Mr. Water Skiing
No single person has done more to make the world aware of the glamour and fun of water skiing than Dick Pope, and few, if any, have contributed more to the encouragement of tournament skiing.
His role in the former capacity is well known throughout the world. Motion pictures, television, magazines, newspapers, billboards - any media you can name - have proclaimed the beauty, the excitement, the sheer fun of water skiing, all products of the fertile promotional imagination of Dick Pope and the natural setting of his Cypress Gardens in the heart of Florida's lake country.
Less known, particularly to those whose interest in water skiing goes back only 20 years or so, was his role in organizing and promoting water ski competition at national and international levels.
He sponsored the second World Championships at Cypress Gardens in 1950, after his son, Dick Pope, Jr., and his show's prima Ballerina, Willa Worthington, had competed successfully in the first world tournament at Juan les Pins, France, the year before. He assisted in the formation of the World Water Ski Federation, which was founded during the Cypress Gardens competition.
Pope already was actively interested in the American Water Ski Association. He served as AWSA vice president for the Southern Region from 1948 through 1956, and hosted countless committee meetings and informal discussions with association officials from all over the U.S. that led to many innovations in three-event tournament skiing. He later was elected as AWSA Vice President for Life, one of only four ever so honored.
Except for the U.S. Nationals, Pope's Dixie Water Ski tournament was the oldest and most prestigious annual tournament in the country until it gave way in more recent years to his All-American Championships because of the "provincial nature" of the title in the eyes of network television producers.
Pope sponsored another World Championships at Cypress Gardens in 1957, and he even chartered a DC-6 airliner to ensure that all of the world's best water skiers would be on hand. It was by far the biggest world tournament up to that time. Seventy-eight skiers representing 28 countries participated. The overall winners were Chuck Stearns of the U.S. and Marina Doria of Switzerland, a statuesque glamour girl whom Pope immediately hired for his ski shows.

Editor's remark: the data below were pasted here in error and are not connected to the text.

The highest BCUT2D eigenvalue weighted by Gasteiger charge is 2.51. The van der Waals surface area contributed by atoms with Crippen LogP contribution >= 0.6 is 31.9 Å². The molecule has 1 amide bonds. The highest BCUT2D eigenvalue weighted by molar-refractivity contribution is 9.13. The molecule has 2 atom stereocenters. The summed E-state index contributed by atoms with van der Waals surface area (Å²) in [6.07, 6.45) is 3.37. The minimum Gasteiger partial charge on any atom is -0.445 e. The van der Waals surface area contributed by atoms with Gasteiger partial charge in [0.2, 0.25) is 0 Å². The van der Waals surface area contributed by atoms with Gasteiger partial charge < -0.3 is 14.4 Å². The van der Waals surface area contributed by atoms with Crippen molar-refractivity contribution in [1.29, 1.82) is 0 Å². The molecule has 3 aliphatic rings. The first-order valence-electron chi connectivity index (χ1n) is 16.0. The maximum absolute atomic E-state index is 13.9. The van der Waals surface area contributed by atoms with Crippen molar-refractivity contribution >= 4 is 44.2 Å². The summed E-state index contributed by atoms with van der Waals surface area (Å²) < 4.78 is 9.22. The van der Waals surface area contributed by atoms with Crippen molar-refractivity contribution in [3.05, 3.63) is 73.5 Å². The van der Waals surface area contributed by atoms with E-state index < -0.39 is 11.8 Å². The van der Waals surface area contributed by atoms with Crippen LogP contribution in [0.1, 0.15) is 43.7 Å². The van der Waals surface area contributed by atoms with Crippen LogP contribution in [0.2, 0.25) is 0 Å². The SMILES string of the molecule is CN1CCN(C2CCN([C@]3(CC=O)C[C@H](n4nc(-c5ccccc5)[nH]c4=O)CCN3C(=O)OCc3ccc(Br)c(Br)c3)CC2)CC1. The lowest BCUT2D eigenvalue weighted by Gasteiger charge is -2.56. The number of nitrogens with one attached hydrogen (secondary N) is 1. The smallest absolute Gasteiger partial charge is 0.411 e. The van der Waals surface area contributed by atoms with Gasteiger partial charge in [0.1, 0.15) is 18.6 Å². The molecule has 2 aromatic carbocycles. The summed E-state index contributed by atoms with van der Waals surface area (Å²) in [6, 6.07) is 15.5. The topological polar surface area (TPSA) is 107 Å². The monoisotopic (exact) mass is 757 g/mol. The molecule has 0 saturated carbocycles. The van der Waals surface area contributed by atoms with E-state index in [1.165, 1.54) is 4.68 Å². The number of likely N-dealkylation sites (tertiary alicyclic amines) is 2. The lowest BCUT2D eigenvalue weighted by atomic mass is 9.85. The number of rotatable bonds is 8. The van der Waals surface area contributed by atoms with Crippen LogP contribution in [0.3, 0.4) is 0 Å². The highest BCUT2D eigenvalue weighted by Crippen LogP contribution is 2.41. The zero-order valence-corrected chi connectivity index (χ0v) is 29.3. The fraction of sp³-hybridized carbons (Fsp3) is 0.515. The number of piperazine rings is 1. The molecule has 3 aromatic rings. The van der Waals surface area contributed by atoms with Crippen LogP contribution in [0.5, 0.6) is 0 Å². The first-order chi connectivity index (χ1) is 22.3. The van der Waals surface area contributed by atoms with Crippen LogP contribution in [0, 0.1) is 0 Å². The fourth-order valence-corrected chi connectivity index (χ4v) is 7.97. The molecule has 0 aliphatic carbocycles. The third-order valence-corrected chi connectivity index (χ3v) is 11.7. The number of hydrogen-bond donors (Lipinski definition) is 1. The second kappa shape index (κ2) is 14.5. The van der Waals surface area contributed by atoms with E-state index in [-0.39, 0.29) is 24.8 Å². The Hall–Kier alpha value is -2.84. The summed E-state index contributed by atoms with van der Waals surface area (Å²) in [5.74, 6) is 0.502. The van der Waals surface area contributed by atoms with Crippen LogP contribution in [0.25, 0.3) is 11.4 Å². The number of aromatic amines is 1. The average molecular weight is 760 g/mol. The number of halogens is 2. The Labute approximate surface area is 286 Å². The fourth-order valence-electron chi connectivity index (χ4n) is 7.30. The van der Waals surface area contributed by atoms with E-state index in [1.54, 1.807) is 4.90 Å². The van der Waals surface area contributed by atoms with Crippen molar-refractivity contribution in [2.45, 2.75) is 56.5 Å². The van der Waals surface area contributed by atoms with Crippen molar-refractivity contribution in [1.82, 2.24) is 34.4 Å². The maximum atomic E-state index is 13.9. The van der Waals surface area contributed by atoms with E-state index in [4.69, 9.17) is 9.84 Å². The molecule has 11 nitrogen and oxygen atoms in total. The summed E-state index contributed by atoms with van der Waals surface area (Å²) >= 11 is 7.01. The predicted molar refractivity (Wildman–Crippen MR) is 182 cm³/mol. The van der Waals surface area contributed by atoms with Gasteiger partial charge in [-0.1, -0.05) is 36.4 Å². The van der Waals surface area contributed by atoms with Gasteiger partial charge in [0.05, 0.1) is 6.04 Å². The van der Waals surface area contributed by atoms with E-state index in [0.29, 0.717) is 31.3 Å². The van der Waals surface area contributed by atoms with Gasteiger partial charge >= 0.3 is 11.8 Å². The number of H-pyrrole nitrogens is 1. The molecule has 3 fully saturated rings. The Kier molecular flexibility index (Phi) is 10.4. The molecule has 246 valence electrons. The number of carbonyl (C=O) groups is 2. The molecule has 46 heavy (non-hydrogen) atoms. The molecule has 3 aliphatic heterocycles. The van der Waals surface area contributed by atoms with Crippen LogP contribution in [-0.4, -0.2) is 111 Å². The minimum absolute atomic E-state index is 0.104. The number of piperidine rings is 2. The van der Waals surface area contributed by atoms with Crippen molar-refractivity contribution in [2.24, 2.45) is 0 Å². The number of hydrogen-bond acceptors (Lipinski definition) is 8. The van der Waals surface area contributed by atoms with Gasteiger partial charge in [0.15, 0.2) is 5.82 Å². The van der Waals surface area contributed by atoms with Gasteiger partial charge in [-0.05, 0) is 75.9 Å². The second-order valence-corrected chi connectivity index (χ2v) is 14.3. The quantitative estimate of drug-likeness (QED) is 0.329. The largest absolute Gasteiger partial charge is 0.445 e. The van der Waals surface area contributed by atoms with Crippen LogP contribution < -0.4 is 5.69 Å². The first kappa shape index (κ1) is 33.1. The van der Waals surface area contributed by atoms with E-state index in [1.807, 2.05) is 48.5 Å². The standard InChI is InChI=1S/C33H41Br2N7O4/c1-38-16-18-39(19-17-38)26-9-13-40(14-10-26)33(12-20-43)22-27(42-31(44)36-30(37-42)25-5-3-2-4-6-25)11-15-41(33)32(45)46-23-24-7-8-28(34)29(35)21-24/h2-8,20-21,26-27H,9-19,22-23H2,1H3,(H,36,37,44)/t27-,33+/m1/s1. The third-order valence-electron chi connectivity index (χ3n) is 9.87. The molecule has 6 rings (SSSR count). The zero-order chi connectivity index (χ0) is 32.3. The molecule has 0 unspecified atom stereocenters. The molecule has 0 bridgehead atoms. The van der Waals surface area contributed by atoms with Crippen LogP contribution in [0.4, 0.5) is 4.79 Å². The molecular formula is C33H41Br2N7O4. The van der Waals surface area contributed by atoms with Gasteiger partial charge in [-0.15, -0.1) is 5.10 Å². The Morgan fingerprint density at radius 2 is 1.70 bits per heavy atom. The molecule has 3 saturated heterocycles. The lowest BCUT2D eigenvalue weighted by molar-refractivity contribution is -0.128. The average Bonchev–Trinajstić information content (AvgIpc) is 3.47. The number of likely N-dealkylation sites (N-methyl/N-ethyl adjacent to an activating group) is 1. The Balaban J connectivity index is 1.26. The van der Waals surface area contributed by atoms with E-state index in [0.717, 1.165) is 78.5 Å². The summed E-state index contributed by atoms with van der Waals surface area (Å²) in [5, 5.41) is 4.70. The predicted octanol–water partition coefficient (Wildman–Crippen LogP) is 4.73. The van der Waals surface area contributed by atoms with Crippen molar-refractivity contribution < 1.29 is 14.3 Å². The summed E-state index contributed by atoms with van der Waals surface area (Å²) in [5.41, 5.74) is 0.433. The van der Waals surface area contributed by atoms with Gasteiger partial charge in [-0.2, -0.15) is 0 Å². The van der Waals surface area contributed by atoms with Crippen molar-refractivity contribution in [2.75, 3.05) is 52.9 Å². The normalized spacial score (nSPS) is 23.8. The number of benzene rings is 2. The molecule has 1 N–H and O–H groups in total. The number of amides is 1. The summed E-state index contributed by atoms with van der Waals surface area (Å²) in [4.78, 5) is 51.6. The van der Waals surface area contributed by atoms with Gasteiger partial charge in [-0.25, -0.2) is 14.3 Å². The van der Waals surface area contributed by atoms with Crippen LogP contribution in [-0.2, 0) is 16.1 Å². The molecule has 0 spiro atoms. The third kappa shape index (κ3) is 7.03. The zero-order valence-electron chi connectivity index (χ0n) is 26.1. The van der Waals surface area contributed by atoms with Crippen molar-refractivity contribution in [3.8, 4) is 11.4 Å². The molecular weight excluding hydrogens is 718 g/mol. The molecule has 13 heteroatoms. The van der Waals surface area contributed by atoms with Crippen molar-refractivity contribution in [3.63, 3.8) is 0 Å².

Pope's interest in water skiing, like that of so many of the pioneers of the sport, began with his performances on the aquaplane. During the 1920's, he and his brother Malcolm were an exhibition team on tour mostly in south Florida. Malcolm was a speedboat stunt man while Dick performed on his aquaplane back of the boat. He began using water skis of the double-rope Fred Waller type in the late '20's, and one of the first publicized pictures of a water skier going over a jump ramp was that of Pope performing at Miami Beach in 1928.
During the Great Depression years, Dick and his wife Julie moved north to apply his public relations flair, first in Waukegan, Ill., for Johnson Seahorse Outboard Motor Co., and later in New York, but they returned to Florida in 1936 to work on the realization of a dream -- the development of a gardens that would attract visitors from all over the world.
Cypress Gardens was started from a swamp on the edge of Lake Eloise near Winter Haven, giving rise to the title a national magazine used for a profile of Pope some years later: "Swami of the Swamp."
Flowers and pretty girls were the Garden's major attractions before water skiing entered the picture. Actually, Julie was responsible for the first Ski Show. Dick had enlisted in the Army not long after the outbreak of World War II, and his wife was left with the responsibility of running the budding attraction.
One afternoon in August of 1942, a group of soldiers showed up at the gate and inquired, "When does the show begin?" There was no show, but Julie saw an opportunity. She called her son and daughter Adrienne, both of whom knew how to water ski, and told them to round up some skiing friends and come quickly, prepared to put on a ski show. It worked. The following weekend, over 800 service men showed up, and the Cypress Gardens shows haven't missed a beat since.
As soon as he was aware of what was happening at the Gardens, Pope immediately brought about the marriage of two activities that were "made for each other," water skiing and photography. As the years passed, almost as much attention and investment went into the development of photographic talent and facilities as in the ski shows. The investment has paid off, not only in the promotion of Cypress Gardens as a premier tourist attraction but also in the projection of water skiing as an invigorating sport that can be enjoyed by millions. "Mr. Water Skiing" has left his imprint.